Cytokines and vitamin D both have a role in modulating the immune system, and are also potentially useful biomarkers in mental illnesses such as major depressive disorder (MDD) and schizophrenia. Studying the variability of cytokines and vitamin D in a healthy population sample may add to understanding the association between these biomarkers and mental illness. To assess genetic and environmental contributions to variation in circulating levels of cytokines and vitamin D (25-hydroxy vitamin D: 25(OH)D3), we analyzed data from a healthy adolescent twin cohort (mean age 16.2 years; standard deviation 0.25). Plasma cytokine measures were available for 400 individuals (85 MZ, 115 DZ pairs), dried blood spot sample vitamin D measures were available for 378 individuals (70 MZ, 118 DZ pairs). Heritability estimates were moderate but significant for the cytokines transforming growth factor-β1 (TGF-β1), 0.57 (95% CI 0.26–0.80) and tumor necrosis factor-receptor type 1 (TNFR1), 0.50 (95% CI 0.11–0.63) respectively. Measures of 25(OH)D3 were within normal range and heritability was estimated to be high (0.86, 95% CI 0.61–0.94). Assays of other cytokines did not generate meaningful results. These potential biomarkers may be useful in mental illness, with further research warranted in larger sample sizes. They may be particularly important in adolescents with mental illness where diagnostic uncertainty poses a significant clinical challenge.
We examine the manner in which South African-owned multinationals devolve power to their international subsidiaries in Africa, and the resulting effects of the interaction between strategy and structure. The research suggests that a dynamic process of power distribution may develop, in terms of the following: (1) the performance of the subsidiary, its expertise and experience to adapt to local market demands; and (2) the multinational’s need to manage the risks propagated by the African operating environment in which it operates. There is a dual facet to power devolvement, one in which South African multinationals opt for risk mitigation through long-standing control, often at the expense of operational adaptation. In contrast with the literature, which sees multinational corporations as differentiated networks, in the South African case we find a more traditional approach with clear headquarters and ‘miniature replica’ subsidiaries. This suggests that South African multinational corporations are still emerging and that it will take time to develop differentiated networks.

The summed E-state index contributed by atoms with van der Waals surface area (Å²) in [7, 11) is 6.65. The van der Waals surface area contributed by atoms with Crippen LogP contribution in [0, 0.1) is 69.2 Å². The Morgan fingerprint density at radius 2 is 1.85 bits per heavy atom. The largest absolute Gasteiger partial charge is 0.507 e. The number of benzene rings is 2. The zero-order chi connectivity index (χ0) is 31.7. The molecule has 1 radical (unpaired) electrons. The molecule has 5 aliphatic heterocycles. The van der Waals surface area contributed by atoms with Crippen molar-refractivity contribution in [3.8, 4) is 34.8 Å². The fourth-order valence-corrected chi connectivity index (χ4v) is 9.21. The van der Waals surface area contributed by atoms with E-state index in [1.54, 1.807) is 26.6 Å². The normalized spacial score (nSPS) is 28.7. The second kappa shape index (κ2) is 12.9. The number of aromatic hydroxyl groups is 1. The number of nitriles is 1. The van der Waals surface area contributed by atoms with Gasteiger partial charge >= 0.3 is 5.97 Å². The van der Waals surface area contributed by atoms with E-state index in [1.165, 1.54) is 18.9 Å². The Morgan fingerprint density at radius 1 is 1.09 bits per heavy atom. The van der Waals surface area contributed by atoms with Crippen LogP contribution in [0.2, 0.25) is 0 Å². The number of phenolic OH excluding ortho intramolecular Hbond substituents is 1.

Low weight at birth has previously been shown to be associated with a number of adult diseases such as type 2 diabetes, cardiovascular disease, high blood pressure, and obesity later in life. Genome-wide association studies (GWAS) have been published for singleton-born individuals, but the role of genetic variation in birth weight (BW) in twins has not yet been fully investigated. A GWAS was performed in 4,593 female study participants with BW data available from the TwinsUK cohort. A genome-wide significant signal was found in chromosome 9, close to the NTRK2 gene (OMIM: 600456). QIMR, an Australian twin cohort (n = 3,003), and UK-based singleton-birth individuals from the Hertfordshire cohort (n = 2,997) were used as replication for the top two single nucleotide polymorphism (SNPs) underpinning this signal, rs12340987 and rs7849941. The top SNP, rs12340987, was found to be in the same direction in the Australian twins and in the singleton-born females (fixed effects meta-analysis beta = -0.13, SE = 0.02, and p = 1.48 × 10−8) but not in the singleton-born males tested. These findings provide an important insight into the genetic component of BW in twins who are normally excluded due to their lower BW when compared with singleton births, as well as the difference in BW between twins. The NTRK2 gene identified in this study has previously been associated with obesity.